Hearing loss is the third most prevalent chronic health condition facing older adults (1). As the baby boomers age, the incidence of hearing loss is increasing substantially. Presbycusis, also known as age-related hearing loss, first affects the higher frequencies, reducing the clarity of speech, and later affects the low frequencies, reducing the volume of speech (2). Studies suggest it is linked to a higher incidence of Alzheimer’s, dementia, falls, depression, and income decline (3). This is why early intervention of hearing loss is crucial. An Audiologist can offer services to assess your hearing and provide treatment options.
One option to treat hearing loss is through hearing aids. These are small devices that are programmed to an individual’s hearing loss in order to offer amplification to improve speech clarity and volume. Hearing aids have come a long way in terms of the technological revolution. There are many different styles which are extremely discrete and offer features such as wireless and Bluetooth connectivity, digital noise reduction, and tinnitus maskers. The latest technology on the market is the rechargeable hearing aid which uses a built-in lithium-ion battery that can be recharged using a charging station and power source. This revolutionary technology eliminates the hassle of disposable batteries that need to be changed every 3-14 days depending on the battery size, the severity of hearing loss and the use of hearing aid. This rechargeable hearing aid is also an ideal choice for individuals with hearing loss who have issues with dexterity and vision loss. In this article, we will explore the features behind two of the latest rechargeable hearing aids from two industry leading manufacturers - Phonak and Signia.
Phonak released the Audéo B-R in August 2016 as part of their Belong platform. Offered in 4 technology levels and 9 colours, this hearing aid is a receiver in the canal (RIC) hearing aid which discretely sits behind the ear with a thin wire connecting to a speaker that sits inside the ear. It is IP68 rated which means it is dust and water resistant. Phonak claims this is the longest lasting rechargeable aid on the market with a battery life of up to 24 hours after only 3 hours of charging time. This hearing aid also offers a fast charge option which allows for 6 hours of use after a 30 minute charge. The hearing aid comes with a charger case, mini charger, and power pack that allows for short trips where no power source is available. In a study on satisfaction, hearing aid users reported a 9.4/10 overall rating (4).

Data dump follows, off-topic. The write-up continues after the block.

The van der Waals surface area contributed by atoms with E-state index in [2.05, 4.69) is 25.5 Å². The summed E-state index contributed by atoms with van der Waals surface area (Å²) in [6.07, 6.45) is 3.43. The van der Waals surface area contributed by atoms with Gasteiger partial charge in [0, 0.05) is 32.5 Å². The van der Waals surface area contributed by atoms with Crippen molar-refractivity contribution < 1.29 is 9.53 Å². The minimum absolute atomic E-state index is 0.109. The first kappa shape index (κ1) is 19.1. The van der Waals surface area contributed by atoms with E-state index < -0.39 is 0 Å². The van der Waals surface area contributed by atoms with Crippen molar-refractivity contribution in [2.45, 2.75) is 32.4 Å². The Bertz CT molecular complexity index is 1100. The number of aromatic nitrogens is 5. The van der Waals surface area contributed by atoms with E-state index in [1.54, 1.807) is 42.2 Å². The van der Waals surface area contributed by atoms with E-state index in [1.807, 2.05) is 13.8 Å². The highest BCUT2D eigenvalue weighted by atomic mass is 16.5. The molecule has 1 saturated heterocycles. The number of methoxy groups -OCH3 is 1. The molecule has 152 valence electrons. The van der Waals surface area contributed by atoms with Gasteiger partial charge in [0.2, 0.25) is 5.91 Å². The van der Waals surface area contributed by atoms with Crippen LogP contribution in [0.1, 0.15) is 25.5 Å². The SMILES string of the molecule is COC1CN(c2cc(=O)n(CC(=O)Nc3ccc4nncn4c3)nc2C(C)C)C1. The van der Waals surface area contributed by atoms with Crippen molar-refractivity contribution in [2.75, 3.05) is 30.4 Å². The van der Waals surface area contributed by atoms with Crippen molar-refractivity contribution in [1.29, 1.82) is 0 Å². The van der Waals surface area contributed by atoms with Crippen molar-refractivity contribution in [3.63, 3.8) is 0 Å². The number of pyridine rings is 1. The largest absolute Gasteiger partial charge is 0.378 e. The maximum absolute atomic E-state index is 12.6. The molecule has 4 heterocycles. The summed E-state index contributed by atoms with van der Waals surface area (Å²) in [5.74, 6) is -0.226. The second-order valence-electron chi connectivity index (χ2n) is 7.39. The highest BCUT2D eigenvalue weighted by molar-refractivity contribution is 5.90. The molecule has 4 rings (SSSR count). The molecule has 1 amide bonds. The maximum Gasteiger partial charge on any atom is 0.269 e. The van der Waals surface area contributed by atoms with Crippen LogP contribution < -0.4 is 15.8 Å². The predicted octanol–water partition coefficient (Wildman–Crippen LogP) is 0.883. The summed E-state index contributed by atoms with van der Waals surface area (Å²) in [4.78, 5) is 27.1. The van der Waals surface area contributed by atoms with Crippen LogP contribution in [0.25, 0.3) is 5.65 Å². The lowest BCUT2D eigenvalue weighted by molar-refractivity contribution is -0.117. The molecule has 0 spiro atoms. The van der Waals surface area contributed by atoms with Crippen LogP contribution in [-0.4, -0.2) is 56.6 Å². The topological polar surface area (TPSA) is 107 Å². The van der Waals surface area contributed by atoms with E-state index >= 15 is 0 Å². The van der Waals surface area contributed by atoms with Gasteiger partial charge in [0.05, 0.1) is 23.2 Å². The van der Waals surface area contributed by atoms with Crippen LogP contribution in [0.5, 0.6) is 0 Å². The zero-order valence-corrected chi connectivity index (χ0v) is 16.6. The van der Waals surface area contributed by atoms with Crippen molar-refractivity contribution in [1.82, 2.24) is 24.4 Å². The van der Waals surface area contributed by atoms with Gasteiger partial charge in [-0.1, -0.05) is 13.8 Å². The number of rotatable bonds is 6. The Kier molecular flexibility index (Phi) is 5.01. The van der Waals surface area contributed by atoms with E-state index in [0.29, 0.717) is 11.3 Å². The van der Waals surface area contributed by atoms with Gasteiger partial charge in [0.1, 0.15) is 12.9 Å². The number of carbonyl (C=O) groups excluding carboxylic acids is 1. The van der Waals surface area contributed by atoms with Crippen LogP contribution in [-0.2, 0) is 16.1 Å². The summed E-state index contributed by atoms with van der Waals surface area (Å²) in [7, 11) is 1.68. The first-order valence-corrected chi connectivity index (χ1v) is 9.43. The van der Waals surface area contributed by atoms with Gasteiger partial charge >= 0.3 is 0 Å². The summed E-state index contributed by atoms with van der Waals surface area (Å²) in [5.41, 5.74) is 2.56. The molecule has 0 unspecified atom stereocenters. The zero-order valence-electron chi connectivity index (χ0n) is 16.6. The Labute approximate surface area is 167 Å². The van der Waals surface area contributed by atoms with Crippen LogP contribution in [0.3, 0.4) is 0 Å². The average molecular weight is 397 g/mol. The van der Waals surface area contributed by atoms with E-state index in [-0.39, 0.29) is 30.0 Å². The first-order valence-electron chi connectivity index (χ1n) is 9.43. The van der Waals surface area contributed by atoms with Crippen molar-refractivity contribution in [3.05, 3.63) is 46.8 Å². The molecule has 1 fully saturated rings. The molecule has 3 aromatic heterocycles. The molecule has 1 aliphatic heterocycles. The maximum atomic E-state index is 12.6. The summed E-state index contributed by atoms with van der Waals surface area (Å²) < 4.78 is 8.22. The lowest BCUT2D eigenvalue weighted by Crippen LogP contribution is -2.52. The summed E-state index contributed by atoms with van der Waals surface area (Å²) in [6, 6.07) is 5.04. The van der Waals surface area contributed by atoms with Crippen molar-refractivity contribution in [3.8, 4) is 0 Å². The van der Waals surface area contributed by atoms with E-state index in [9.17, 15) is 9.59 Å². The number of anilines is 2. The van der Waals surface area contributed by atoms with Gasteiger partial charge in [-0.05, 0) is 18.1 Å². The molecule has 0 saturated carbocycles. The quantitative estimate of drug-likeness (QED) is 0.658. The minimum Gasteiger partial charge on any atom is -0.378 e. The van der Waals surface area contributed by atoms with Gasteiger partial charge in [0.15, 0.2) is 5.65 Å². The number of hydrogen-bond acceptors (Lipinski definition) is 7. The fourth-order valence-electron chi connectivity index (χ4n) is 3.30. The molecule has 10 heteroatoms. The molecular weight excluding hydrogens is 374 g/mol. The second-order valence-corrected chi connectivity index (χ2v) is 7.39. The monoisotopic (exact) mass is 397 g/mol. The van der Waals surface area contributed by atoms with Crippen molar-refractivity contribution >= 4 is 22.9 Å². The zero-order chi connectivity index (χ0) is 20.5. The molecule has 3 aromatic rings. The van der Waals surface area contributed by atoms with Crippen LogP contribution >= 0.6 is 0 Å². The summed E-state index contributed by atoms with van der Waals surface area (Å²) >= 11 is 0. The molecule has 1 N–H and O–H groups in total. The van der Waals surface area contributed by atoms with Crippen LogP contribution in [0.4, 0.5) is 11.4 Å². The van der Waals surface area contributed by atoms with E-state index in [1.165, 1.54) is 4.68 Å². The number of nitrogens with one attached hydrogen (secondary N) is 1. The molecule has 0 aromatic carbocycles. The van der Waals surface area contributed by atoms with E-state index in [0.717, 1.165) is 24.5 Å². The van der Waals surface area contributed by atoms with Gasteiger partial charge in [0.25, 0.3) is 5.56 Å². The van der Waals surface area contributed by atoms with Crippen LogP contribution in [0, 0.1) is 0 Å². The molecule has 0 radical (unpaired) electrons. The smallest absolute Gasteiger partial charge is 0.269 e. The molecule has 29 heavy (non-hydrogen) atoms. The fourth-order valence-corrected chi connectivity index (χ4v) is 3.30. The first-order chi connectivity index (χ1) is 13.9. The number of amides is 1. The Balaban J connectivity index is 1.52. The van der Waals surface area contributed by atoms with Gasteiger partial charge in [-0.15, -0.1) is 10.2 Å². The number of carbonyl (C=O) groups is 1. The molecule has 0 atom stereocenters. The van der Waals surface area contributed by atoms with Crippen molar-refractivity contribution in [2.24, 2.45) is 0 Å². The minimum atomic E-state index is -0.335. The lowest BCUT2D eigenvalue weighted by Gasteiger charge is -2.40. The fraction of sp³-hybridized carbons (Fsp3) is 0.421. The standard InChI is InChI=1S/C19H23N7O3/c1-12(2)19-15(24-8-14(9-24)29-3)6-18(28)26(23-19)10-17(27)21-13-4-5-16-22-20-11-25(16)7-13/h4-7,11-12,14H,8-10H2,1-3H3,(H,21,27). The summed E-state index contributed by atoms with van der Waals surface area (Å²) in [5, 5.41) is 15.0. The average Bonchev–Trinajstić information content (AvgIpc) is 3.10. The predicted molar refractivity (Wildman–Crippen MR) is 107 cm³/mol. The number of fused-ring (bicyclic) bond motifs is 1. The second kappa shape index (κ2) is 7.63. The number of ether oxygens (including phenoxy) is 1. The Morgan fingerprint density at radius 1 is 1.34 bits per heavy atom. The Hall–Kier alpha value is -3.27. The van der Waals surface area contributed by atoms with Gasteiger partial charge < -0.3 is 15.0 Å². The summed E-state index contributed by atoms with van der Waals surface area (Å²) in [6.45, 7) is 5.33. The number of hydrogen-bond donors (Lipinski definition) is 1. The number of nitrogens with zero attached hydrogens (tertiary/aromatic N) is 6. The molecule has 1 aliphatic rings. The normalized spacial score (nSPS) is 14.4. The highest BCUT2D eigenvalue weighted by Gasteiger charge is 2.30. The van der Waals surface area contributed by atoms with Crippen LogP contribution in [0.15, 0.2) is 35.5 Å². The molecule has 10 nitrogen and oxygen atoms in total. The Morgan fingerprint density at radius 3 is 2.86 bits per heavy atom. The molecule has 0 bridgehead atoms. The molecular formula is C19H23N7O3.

Signia’s Cellion is a receiver in also a RIC hearing aid which operates on the Primax platform. It was launched in October 2016. It is offered in both mid and high end technologies and 12 colours. It is IP-68 dust and water resistant. According to Siemens, this rechargeable aid offers up to two days of use in one charge of 4 hours (5). The Cellion aid also offers a fast-charging option of 30 minutes which enables 7 hours of use. It also comes with a micro USB interface which allows for the user to use any USB compatible source. Once the aids are placed in the charging case, they automatically turn off and once removed, will automatically turn back on. All in all, a great option for rechargeable hearing aids.
If you are interested in a private demo of these rechargeable hearing aids simply go to the Ontario Association of Speech-Language Pathologists & Audiologists website at www.osla.on.ca to find a regulated hearing healthcare provider near you.
Contributor: Sabrina DeToma, Au.D. Salus Hearing Centre Sabrina DeToma is a licensed Audiologist in Ontario with a clinical doctorate degree and over 10 years of experience in the hearing healthcare field. She independently owns and operates Salus Hearing Centre in Maple, Ontario. Sabrina assesses, diagnoses and treats hearing loss and the hearing related conditions of tinnitus and hyperacusis. She dispenses hearing aids, assistive listening devices, and custom earmolds and earplugs. For more information: www.salushearing.com or 905-303-HEAR (4327)
1.CDC (2017) https://www.cdc.gov/vitalsigns/HearingLoss/index.html 2.ASHA (2017) http://www.asha.org/Articles/Untreated-Hearing-Loss-in-Adults/ 3.CHS (2017) http://www.chs.ca/facts-and-figures 4.Phonak (2017) https://www.phonak.com/us/en/about-us/rechargeable-os-technology.html 5.Siemens (2017) https://www.sivantos.com/en/press/2016/07/05/sivantos-unveils-the-worlds-most-advanced-lithium-ion-inductive-rechargeable-hearing-aid